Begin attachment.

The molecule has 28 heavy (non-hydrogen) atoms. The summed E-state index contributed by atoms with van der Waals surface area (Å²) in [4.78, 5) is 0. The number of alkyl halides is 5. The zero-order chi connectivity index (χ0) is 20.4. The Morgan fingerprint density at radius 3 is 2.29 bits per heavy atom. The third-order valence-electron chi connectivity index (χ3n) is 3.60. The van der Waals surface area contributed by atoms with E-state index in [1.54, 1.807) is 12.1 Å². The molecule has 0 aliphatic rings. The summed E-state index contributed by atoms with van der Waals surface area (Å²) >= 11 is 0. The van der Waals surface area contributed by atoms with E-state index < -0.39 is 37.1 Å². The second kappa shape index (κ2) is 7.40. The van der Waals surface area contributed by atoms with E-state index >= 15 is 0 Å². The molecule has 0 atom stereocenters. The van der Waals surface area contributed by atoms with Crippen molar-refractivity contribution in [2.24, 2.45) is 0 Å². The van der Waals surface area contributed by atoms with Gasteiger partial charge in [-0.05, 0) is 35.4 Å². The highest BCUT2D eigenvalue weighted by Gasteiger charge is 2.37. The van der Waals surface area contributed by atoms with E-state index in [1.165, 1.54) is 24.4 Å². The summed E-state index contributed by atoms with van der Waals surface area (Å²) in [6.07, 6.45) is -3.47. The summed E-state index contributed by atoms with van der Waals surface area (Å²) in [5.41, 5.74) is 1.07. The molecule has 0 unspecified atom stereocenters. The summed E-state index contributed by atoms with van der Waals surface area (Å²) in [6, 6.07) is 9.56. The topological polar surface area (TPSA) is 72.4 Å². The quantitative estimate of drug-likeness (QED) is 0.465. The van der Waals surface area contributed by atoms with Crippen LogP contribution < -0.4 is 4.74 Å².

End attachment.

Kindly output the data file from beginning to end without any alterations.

The molecule has 28 heavy (non-hydrogen) atoms. The summed E-state index contributed by atoms with van der Waals surface area (Å²) in [4.78, 5) is 0. The number of alkyl halides is 5. The zero-order chi connectivity index (χ0) is 20.4. The Morgan fingerprint density at radius 3 is 2.29 bits per heavy atom. The third-order valence-electron chi connectivity index (χ3n) is 3.60. The van der Waals surface area contributed by atoms with E-state index in [1.54, 1.807) is 12.1 Å². The molecule has 0 aliphatic rings. The summed E-state index contributed by atoms with van der Waals surface area (Å²) >= 11 is 0. The van der Waals surface area contributed by atoms with E-state index < -0.39 is 37.1 Å². The second kappa shape index (κ2) is 7.40. The van der Waals surface area contributed by atoms with E-state index >= 15 is 0 Å². The molecule has 0 atom stereocenters. The van der Waals surface area contributed by atoms with Crippen molar-refractivity contribution in [2.24, 2.45) is 0 Å². The van der Waals surface area contributed by atoms with Gasteiger partial charge in [-0.05, 0) is 35.4 Å². The highest BCUT2D eigenvalue weighted by Gasteiger charge is 2.37. The van der Waals surface area contributed by atoms with E-state index in [1.165, 1.54) is 24.4 Å². The summed E-state index contributed by atoms with van der Waals surface area (Å²) in [6.07, 6.45) is -3.47. The summed E-state index contributed by atoms with van der Waals surface area (Å²) in [5.41, 5.74) is 1.07. The molecule has 0 unspecified atom stereocenters. The summed E-state index contributed by atoms with van der Waals surface area (Å²) in [6, 6.07) is 9.56. The topological polar surface area (TPSA) is 72.4 Å². The quantitative estimate of drug-likeness (QED) is 0.465. The van der Waals surface area contributed by atoms with Crippen LogP contribution < -0.4 is 4.74 Å².